Home | COVID-19 | Two new Covid vaccines approved as alarming figure reveals majority of Aussies choosing not to get a booster shot
With the eighth wave of Covid looming and a busy holiday season approaching, there's increasing pressure on the government to expedite their response to vaccine distribution.

Two new Covid vaccines approved as alarming figure reveals majority of Aussies choosing not to get a booster shot

Two new COVID vaccines will become available in Australia soon with proven success at fighting off new strains of the virus.

The Pfizer and Moderna XBB1.5 vaccines were approved by the Australian Technical Advisory Group on Immunisation (ATAGI), with the advice being accepted by the federal government last week.

The decision comes as alarming new data revealed only 1.9 million Australian adults have received a Covid vaccination in the six months to November 8.

For younger Australians, the take up of a booster dose has stalled.

Only 5.5 per cent of Australians aged 18 to 64 years rolled up their sleeves for a jab.

The new monovalent XBB 1.5 vaccines will become available on December 11 and are available now for order by eligible providers.

The vaccines have been found to provide improved protection against viral strains currently circulating in the community.

Pfizer’s vaccine will be available for use in eligible people aged 5 years and older, while the Moderna vaccine can be used for those aged 12 years and older.

Just 39 per cent of aged care residents across the country have received a Covid booster in the last six months.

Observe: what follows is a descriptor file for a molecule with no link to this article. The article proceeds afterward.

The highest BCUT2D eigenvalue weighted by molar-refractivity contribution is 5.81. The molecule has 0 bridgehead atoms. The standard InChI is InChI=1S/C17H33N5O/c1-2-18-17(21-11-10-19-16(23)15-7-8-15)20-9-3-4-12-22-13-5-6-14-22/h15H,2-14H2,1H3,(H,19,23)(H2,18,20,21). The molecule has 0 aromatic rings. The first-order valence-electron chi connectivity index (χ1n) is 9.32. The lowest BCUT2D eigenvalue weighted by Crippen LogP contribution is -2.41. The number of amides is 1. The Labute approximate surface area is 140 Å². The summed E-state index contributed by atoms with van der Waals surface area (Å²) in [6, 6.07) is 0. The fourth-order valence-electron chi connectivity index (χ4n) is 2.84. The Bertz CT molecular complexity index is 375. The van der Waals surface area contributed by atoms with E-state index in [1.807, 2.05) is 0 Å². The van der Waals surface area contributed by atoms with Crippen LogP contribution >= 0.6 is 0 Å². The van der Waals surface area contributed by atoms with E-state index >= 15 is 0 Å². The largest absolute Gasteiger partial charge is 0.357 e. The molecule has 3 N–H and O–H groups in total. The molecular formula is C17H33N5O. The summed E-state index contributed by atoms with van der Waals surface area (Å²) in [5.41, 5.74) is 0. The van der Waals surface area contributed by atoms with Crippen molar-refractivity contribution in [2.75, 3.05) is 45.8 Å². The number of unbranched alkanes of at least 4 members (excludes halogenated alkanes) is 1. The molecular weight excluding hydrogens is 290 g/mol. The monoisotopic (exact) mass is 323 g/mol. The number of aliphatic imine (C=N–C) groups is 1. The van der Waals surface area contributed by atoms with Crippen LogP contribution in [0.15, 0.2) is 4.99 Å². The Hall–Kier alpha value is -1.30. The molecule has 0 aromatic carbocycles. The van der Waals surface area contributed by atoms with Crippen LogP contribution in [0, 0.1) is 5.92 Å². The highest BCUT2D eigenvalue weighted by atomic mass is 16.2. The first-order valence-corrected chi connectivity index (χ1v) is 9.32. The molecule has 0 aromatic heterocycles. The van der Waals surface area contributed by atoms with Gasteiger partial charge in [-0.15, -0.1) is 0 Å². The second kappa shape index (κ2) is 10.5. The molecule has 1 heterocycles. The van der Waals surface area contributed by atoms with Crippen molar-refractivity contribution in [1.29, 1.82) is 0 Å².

Victoria has the greatest number of residents recently vaccinated, sitting at 42.3 per cent, followed by Western Australia at 41.7 per cent, Tasmania at 41.4 per cent and South Australian residents at 40.3 per cent.

The other states and territories lag behind, with Nothern Territory at the lowest at 33.4 per cent, followed by Queensland at 35 per cent, NSW at 37.7 per cent, and ACT at 39 per cent.

More than 10,000 Australians reported contracting Covid last week, but the true figure could be much larger as it is no longer a requirement to lodge a positive test with a person’s state.

Opposition health spokesperson Anne Ruston lashed the government for failing to roll out the new Covid vaccinations “as quickly as possible” ahead of the Christmas period.

“With our healthcare system facing escalating challenges, now is not the time for [Health Minister Mark Butler] to be dragging his feet on signing a brief to protect the Australian people,” she said.

The senator called on the government to immediately roll out an awareness campaign and for the health minister to appear publicly alongside the Chief Medical Officer to draw attention to the issue.

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One comment

  1. What was the approval process for the Pfizer and Moderna XBB1.5 vaccines by the Australian Technical Advisory Group on Immunisation (ATAGI), and how did the federal government respond to their advice?
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